Singapore to trial first self-driving bus service in real-world traffic

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Singapore is to launch a first-of-its-kind real-world self-driving shuttle bus trial, which will operate in mixed traffic conditions as well as regular buses, cars and motorcycles.

The year-long autonomous trial, which will take place at the National University of Singapore’s (NUS) Kent Ridge campus, is a joint program between transportation company ComfortDelGro, autonomous technology company EasyMile, NUS, and luxury car dealer Inchcape Singapore.

The service will use EasyMile’s EZ10 autonomous shuttle and carry a total of 15 passengers along a 1.6km route in NUS between Heng Mui Keng Terrace and Business Link.

It is the first trial of its kind in Singapore by a transport operator, and one that will rely on the vehicle’s own internal array of software and hardware technologies for its navigation on the roads, without the assistance of external infrastructure.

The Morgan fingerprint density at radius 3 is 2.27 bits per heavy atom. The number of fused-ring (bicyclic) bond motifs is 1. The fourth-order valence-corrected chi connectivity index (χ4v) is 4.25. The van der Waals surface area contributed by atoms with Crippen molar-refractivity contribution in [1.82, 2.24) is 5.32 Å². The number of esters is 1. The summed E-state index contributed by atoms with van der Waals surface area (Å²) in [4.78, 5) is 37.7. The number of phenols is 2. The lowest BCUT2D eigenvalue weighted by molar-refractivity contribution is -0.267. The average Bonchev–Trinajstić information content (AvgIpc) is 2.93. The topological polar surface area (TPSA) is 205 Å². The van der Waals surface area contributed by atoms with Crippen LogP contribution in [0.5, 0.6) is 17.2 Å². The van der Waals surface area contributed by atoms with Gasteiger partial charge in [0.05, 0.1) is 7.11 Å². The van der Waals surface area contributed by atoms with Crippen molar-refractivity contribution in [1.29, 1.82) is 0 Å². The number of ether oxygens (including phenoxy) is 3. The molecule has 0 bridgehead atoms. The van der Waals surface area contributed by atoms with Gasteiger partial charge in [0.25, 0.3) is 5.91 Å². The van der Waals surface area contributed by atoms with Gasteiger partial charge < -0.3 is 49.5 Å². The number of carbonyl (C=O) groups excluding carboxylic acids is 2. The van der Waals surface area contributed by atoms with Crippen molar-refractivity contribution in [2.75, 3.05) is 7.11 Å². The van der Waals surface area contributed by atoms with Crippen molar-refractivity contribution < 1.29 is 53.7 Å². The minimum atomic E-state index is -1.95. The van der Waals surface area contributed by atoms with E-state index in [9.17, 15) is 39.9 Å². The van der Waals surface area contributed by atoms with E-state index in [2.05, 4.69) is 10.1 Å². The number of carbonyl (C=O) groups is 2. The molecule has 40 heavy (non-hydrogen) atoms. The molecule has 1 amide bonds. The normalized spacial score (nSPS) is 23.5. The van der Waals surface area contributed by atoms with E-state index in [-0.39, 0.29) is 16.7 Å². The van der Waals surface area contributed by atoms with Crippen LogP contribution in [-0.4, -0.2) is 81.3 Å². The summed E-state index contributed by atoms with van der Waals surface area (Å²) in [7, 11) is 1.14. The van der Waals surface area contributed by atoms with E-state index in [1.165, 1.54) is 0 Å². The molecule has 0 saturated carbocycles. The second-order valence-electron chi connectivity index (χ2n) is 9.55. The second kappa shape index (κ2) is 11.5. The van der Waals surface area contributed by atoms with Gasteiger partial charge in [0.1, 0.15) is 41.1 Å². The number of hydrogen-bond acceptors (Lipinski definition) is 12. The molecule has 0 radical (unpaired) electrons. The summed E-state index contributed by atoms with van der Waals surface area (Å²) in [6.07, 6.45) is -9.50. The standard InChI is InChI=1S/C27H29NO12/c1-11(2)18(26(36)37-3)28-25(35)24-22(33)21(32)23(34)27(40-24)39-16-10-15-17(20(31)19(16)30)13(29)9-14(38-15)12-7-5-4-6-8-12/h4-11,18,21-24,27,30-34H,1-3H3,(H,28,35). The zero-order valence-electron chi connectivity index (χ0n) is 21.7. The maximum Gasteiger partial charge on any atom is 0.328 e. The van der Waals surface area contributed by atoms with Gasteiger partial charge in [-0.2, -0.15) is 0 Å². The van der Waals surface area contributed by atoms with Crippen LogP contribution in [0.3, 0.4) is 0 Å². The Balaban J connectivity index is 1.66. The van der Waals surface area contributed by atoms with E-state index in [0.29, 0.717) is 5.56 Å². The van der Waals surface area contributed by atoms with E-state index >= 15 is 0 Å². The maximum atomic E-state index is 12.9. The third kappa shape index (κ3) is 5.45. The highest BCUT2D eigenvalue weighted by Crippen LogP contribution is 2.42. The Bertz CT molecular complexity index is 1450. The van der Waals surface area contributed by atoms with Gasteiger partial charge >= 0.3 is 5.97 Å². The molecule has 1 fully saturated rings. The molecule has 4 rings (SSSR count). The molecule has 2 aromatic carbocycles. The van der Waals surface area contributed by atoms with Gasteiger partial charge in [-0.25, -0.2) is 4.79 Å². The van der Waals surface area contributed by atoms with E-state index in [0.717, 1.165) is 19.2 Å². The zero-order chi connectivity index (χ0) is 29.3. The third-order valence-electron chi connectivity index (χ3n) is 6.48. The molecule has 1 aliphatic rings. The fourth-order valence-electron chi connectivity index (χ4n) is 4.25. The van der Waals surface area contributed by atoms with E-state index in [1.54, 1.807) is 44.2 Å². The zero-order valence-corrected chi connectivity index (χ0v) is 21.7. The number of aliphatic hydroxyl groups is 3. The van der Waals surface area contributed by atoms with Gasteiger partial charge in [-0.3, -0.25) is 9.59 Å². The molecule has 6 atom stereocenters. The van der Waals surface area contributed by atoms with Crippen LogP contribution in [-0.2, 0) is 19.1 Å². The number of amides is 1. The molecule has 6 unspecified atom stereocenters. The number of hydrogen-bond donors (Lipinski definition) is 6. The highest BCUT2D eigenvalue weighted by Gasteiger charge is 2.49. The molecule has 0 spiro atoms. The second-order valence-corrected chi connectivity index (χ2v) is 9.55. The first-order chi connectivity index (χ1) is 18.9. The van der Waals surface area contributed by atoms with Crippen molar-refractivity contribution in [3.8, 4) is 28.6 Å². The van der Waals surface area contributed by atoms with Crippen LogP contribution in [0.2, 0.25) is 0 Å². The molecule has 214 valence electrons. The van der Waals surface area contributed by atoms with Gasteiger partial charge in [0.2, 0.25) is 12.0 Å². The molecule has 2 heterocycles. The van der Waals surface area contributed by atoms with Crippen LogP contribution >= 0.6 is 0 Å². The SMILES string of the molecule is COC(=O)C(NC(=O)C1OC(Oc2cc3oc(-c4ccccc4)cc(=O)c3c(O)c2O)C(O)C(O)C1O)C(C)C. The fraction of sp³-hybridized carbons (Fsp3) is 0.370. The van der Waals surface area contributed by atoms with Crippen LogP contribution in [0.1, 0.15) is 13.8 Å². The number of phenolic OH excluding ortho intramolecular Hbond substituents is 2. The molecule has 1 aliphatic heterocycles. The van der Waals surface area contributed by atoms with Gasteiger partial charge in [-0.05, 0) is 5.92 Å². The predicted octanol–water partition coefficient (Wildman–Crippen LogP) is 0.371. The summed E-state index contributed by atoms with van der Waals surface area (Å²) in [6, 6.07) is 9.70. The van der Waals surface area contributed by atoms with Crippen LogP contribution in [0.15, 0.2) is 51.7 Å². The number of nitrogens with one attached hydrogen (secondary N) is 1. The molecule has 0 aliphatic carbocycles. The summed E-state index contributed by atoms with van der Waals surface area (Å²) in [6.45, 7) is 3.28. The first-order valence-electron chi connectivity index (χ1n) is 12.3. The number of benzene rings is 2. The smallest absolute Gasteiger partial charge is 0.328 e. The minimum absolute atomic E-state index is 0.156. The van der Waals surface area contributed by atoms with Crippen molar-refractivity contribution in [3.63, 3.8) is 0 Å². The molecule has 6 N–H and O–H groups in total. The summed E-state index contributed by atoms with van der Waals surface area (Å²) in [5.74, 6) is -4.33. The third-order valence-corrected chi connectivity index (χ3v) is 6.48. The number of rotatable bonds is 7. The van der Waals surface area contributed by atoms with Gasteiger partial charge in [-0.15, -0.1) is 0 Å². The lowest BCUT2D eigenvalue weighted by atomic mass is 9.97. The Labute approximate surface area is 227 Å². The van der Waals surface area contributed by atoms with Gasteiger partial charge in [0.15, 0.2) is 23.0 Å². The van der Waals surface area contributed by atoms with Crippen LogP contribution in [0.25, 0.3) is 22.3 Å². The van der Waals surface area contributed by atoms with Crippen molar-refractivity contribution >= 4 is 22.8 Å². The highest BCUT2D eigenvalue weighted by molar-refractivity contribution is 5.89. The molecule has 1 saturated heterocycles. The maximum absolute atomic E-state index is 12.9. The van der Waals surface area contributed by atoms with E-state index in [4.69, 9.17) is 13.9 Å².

A Safety Engineer will also be on board the autonomous shuttle during the trial to ensure safe operation of the vehicle, as well as to provide engineering expertise.

In the initial stage of the trial, the autonomous shuttle trial will be focused on collecting data for its mapping and navigation systems, and would not be open for passenger service. Once the trial management team is satisfied that the shuttle is ready for commuter trials, passengers will be able to start boarding the vehicle.

The EasyMile EZ10 autonomous shuttle runs entirely on electricity and benefits from the latest in autonomous vehicle technology combining robotics and artificial intelligence, to operate and navigate on existing roadways with no additional infrastructure required. It has also an in-built access ramp for mobility challenged passengers.

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As editor of four magazines at UKi Media & Events James brings over a decade of writing about, and obsessing over, technology and cars to Automotive Interiors World, Stadia, Winter Sports Technology International and Auditoria. Responsible for commissioning, writing and editing each issue he’s covered the best (and worst) from around the industry on a continual search to feature the latest innovation or talking point on the next cover.

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